Graduation in a time of pandemic

The senior class considers what an alternative ceremony might look like.

The Tabernacle remains closed, as seniors grapple to find an alternative way to celebrate their graduation. — Molly Baldino

The graduating class of Martha’s Vineyard Regional High School (MVRHS) met with elected class officers and faculty advisors via Zoom last Tuesday to consider alternate plans for the 2020 graduation ceremony. The proposed alternatives currently include postponing the graduation date by having a Tabernacle ceremony at a later date in the summer, and a drive-in style ceremony with a multi-town parade that allows for community participation.

During the class meeting, teachers and class officers separated the 80 participating seniors into ‘breakout rooms’ as a way to elicit insight and opinions from as many people as possible. No decision can be made until the towns decide what will be acceptable this summer, so the school is taking preliminary measures to plan for various scenarios ahead of time.

The consensus among all was a preference to convene at a later date for a traditional Tabernacle graduation, assuming that would be before the first senior left for college in August. Students do recognize the necessary constraints being placed on this year’s ceremony in light of the pandemic that could make a traditional ceremony impossible until the fall, however, or even later.

School adjustment counselor and class advisor Matt Malowski explained that it’s impractical to harbor hope for a traditional Tabernacle graduation ceremony given the state’s current social distancing restrictions. “To be totally transparent, not pessimistic, we just don’t see that happening,” he said. “So we really have to do our due diligence and plan for Plan B. If we can’t do the normal Tabernacle ceremony, well then what?”

One of the more prominent and plausible alternatives at this time, Mr. Malowski explained, is a drive-in graduation ceremony. “You stay in your cars,” he said. “You can listen to the ceremony and the commencement speeches and all of those things through your car radio. There will be a big LED screen up, like at a concert. The speeches would still be given, the chorus and songs would still be sung. You guys would still walk up on the stage, or wherever, to get your actual diploma. But just some of those things are going to have to be modified because of social distancing.”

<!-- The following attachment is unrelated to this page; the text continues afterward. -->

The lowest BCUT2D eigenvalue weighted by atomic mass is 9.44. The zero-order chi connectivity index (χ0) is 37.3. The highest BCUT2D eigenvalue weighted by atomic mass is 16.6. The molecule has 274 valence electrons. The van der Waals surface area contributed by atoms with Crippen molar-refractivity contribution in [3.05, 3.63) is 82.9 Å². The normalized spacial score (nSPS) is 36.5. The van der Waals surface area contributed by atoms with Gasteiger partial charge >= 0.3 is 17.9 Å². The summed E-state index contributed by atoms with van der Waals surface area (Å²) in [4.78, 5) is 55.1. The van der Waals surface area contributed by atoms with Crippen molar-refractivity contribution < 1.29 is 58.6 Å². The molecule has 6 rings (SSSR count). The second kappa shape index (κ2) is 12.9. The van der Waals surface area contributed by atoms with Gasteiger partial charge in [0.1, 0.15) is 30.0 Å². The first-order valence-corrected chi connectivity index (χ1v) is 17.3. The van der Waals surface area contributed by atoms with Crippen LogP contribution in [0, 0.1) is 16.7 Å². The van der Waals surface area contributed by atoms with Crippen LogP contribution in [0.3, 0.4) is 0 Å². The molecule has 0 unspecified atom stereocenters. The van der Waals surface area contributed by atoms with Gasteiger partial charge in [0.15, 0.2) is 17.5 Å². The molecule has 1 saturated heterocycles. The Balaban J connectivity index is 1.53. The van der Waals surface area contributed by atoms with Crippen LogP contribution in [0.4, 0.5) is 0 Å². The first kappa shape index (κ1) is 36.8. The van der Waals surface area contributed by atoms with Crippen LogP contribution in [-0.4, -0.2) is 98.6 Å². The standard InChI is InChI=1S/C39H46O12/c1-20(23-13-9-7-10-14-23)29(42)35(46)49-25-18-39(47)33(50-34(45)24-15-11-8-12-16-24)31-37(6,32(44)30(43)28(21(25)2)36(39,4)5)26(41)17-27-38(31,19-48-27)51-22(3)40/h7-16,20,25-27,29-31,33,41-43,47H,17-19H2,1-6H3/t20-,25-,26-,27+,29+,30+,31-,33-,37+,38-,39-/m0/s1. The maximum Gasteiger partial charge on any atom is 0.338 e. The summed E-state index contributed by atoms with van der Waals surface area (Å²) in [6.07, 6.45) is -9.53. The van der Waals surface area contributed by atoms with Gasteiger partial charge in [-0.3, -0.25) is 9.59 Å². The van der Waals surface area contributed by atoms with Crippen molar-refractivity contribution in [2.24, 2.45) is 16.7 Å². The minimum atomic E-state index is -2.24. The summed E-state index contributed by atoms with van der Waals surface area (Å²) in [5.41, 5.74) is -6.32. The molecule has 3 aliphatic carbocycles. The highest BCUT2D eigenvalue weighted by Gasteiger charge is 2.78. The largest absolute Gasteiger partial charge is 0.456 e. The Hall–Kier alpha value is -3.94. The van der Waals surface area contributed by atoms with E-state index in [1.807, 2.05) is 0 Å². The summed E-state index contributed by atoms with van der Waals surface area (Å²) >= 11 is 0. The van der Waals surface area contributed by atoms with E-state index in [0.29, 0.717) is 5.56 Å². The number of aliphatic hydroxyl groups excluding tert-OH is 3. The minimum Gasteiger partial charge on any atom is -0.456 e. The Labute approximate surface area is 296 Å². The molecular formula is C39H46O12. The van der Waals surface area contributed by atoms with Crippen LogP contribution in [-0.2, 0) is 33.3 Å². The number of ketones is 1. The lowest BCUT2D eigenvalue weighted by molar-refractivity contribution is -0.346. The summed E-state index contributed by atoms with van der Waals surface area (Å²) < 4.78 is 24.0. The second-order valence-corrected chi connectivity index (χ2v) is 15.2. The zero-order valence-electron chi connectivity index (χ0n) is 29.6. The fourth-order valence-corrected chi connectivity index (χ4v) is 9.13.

While many believe the drive-in could be an interesting way to create an original and interactive ceremony while still following social distancing guidelines, some expressed concern about where and how that many cars of students, family, and friends could be accommodated. One site consideration is the Agricultural Hall (Ag Hall) in West Tisbury, which is made up of over 20 acres of land.

After the annual August fair was recently cancelled due to COVID-19, Brian Athearn, the president of the Martha’s Vineyard Agricultural Society, reached out to offer use of the land for graduation. Mr. Malowski said,“[Mr. Athearn] is willing to go to the selectmen for this class to be able to host [graduation] at the Ag Hall. Obviously there are a lot of hoops to jump through, but he and their executive director are going to to see if they can be allowed to do something that falls within the social distancing guidelines.”

A meeting is scheduled for this coming week with West Tisbury selectmen to discuss the possibility of holding a drive-in graduation at the Ag Hall.

Students also discussed the idea of integrating a multi-town parade so that graduation could be open to the public and incorporate the Island community support that is traditionally present on the day. “The parade would not be to replace graduation,” Mr. Malowski said. “It would be in addition to the ceremony.”

Mr. Malowski added that students may have to get politically active in order to move forward with ceremony planning. “We are going to have to lobby for some allowances here,” he said. “You should wrap your heads around that, about how you guys want to frame [your proposals] with [Island] politicians.”

In addition to graduation planning, students debated how to spend a surplus of money in the senior class account that was previously allocated to the various traditions such as the Senior Ball, Senior Brunch, and a cancelled class trip. One of the most popular ideas was to purchase apparel for the class, such as customized hoodies or sweatshirts. Other ideas included donating to a cause, paying for yearbooks, or saving the money for the 20-year reunion.

Multiple students were also in favor of leaving something commemorative behind at either MVRHS or the Martha’s Vineyard Hospital for the greater Island community. Senior Morgan Estrella said, “We could do something, give something, to the school to leave our mark behind.”

Senior Ruby Suman said, “We could start a fund to help people who have been suffering really deeply.”

School adjustment counselor Amy Lilavois, who is also a class advisor for the class of 2020, has been working with a dedicated group of parents to lay groundwork for ceremony alternatives. All parents, she said, have been incredibly supportive and are putting the students first in wanting to consider what students want to see happen. “It’s clearly upsetting for parents who have their first and/or only child graduating this year,” Ms. Lilavois said, “but they are willing to sacrifice their own visions for what their students want.”

When asked during the meeting about how a final decision on graduation will be made, Ms. Lilavois highlighted that students’ opinions mattered above all. “We’re not going to please everybody, so we are going to put out a survey to see what the majority wants, because that is the most feasible,” she said. “Once we have that Plan B, the most important thing is to hear your voices. You are the ones graduating.”